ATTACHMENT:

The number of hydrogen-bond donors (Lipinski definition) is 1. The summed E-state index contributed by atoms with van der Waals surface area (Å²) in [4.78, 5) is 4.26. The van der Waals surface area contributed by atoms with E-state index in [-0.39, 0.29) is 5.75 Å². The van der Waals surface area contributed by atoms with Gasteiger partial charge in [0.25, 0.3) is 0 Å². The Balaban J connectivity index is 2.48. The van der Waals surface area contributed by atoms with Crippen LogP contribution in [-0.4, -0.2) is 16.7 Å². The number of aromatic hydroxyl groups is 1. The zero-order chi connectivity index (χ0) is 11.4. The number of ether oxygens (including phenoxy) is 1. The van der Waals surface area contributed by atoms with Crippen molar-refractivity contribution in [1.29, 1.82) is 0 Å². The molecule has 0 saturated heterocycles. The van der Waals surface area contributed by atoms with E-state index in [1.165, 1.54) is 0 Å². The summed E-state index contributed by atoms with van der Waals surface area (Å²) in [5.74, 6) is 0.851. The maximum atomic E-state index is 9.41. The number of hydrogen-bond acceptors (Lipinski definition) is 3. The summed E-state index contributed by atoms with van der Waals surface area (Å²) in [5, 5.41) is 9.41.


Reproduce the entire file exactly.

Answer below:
The number of hydrogen-bond donors (Lipinski definition) is 1. The summed E-state index contributed by atoms with van der Waals surface area (Å²) in [4.78, 5) is 4.26. The van der Waals surface area contributed by atoms with E-state index in [-0.39, 0.29) is 5.75 Å². The van der Waals surface area contributed by atoms with Gasteiger partial charge in [0.25, 0.3) is 0 Å². The Balaban J connectivity index is 2.48. The van der Waals surface area contributed by atoms with Crippen LogP contribution in [-0.4, -0.2) is 16.7 Å². The number of aromatic hydroxyl groups is 1. The zero-order chi connectivity index (χ0) is 11.4. The number of ether oxygens (including phenoxy) is 1. The van der Waals surface area contributed by atoms with Crippen molar-refractivity contribution in [1.29, 1.82) is 0 Å². The molecule has 0 saturated heterocycles. The van der Waals surface area contributed by atoms with E-state index in [1.165, 1.54) is 0 Å². The summed E-state index contributed by atoms with van der Waals surface area (Å²) in [5.74, 6) is 0.851. The maximum atomic E-state index is 9.41. The number of hydrogen-bond acceptors (Lipinski definition) is 3. The summed E-state index contributed by atoms with van der Waals surface area (Å²) in [5, 5.41) is 9.41.